And, of course, the stakes are high, so you can’t afford to make mistakes. Because if you do children could get hurt.
But mistakes happen anyway.
A System in Need of Change
And that’s why guardians are only one part of the process, albeit an important part.
Guardians aren’t going to get it right in every case, and our system shouldn’t expect them to. At least not so long as erring is still human.
Which is why parents, judges, and lawyers (where there are lawyers) need to be able to critically evaluate a guardian’s recommendations. We can’t expect a mistake-free guardian system, but we can help ensure that where mistakes are made, they’re caught and rectified early.
Judge Kevin Burke, who was interviewed for the article, makes much the same point (albeit putting the onus on judges in particular):
I don’t want to come across as a shill for guardians, but I think in the end they get more criticism that is undeserved and [judges] don’t get as much criticism that would be deserved…The worst scenario is judges who rubber-stamp whatever the guardian recommends, because you as a judge are abdicating your responsibility to make that decision.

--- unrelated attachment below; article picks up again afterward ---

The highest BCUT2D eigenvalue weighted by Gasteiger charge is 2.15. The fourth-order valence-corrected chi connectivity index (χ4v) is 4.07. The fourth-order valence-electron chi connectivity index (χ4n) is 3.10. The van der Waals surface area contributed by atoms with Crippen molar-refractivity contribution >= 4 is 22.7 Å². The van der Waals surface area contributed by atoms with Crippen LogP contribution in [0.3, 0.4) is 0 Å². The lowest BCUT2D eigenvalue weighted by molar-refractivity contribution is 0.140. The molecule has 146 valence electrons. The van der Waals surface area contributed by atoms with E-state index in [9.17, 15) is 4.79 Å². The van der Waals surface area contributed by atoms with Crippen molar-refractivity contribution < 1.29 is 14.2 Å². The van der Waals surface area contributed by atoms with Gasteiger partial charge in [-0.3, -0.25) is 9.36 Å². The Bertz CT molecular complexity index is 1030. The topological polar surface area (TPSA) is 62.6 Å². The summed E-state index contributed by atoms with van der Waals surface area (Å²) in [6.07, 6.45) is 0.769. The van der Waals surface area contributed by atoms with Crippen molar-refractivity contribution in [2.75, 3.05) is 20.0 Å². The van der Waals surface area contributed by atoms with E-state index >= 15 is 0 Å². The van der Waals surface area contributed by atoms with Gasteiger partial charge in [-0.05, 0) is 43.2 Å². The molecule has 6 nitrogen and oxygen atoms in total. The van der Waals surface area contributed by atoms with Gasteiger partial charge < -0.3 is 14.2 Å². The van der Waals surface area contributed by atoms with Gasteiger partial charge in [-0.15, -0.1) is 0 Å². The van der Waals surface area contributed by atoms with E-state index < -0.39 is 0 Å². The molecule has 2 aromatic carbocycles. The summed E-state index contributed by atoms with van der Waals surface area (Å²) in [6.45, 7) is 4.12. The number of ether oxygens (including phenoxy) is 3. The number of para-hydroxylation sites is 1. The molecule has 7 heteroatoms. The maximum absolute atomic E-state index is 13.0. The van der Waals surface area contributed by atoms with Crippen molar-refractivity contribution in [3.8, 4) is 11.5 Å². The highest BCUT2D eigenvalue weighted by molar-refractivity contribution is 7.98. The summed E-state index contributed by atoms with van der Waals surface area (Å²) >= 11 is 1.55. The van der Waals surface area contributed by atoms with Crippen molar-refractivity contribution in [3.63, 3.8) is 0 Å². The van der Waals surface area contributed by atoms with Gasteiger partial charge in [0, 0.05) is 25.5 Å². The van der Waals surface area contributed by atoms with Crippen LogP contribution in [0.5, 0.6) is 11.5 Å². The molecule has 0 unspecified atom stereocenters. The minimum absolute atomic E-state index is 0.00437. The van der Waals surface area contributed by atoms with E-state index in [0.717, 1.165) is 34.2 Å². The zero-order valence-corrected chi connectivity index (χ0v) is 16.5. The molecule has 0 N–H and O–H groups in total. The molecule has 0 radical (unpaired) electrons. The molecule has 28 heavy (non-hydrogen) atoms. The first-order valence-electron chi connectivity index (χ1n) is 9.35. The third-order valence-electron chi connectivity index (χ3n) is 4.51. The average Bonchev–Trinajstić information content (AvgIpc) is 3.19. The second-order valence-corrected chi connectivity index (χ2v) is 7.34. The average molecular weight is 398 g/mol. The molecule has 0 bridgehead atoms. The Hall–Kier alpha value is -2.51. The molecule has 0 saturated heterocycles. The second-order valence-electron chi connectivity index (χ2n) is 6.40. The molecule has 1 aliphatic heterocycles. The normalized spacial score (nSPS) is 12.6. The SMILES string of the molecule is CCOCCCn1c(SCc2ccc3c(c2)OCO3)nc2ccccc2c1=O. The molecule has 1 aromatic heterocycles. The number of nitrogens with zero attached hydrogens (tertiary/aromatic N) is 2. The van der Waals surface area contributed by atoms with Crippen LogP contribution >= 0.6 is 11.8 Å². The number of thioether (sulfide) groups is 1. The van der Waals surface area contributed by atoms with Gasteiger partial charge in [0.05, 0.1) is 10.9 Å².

And I’m inclined to agree. With a caveat.
Because even as we rightfully have high expectations of judges (as Judge Burke notes), we should also recognize that the system can do more to help parents, attorneys and judges get the right answer even when a guardian in a particular case may have (with the best of intentions) gotten the wrong one.
And in thinking of improvements to the Guardian system, there are at least three changes that could make a meaningful and immediate difference.
1. Greater Transparency
No small part of helping to make sure we “get it right” when it comes to kids, is making sure everyone is operating with the same information.